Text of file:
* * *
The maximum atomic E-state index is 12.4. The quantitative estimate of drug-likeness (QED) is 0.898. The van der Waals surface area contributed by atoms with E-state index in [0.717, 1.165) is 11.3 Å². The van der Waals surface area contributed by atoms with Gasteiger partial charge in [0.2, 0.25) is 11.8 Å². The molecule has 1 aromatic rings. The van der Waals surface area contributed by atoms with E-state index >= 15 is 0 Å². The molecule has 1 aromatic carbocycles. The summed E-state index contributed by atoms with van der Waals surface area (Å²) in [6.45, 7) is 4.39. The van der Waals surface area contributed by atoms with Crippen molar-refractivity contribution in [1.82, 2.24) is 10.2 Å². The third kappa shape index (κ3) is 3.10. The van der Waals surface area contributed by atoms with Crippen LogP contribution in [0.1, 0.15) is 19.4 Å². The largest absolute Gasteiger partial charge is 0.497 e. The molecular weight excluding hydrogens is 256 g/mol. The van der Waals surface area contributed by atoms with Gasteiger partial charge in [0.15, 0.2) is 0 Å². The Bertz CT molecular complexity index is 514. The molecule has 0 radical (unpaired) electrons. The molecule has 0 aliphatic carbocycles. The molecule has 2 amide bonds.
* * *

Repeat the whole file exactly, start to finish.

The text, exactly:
The maximum atomic E-state index is 12.4. The quantitative estimate of drug-likeness (QED) is 0.898. The van der Waals surface area contributed by atoms with E-state index in [0.717, 1.165) is 11.3 Å². The van der Waals surface area contributed by atoms with Gasteiger partial charge in [0.2, 0.25) is 11.8 Å². The molecule has 1 aromatic rings. The van der Waals surface area contributed by atoms with E-state index >= 15 is 0 Å². The molecule has 1 aromatic carbocycles. The summed E-state index contributed by atoms with van der Waals surface area (Å²) in [6.45, 7) is 4.39. The van der Waals surface area contributed by atoms with Crippen molar-refractivity contribution in [1.82, 2.24) is 10.2 Å². The third kappa shape index (κ3) is 3.10. The van der Waals surface area contributed by atoms with Crippen LogP contribution in [0.1, 0.15) is 19.4 Å². The largest absolute Gasteiger partial charge is 0.497 e. The molecular weight excluding hydrogens is 256 g/mol. The van der Waals surface area contributed by atoms with Gasteiger partial charge in [0.15, 0.2) is 0 Å². The Bertz CT molecular complexity index is 514. The molecule has 0 radical (unpaired) electrons. The molecule has 0 aliphatic carbocycles. The molecule has 2 amide bonds.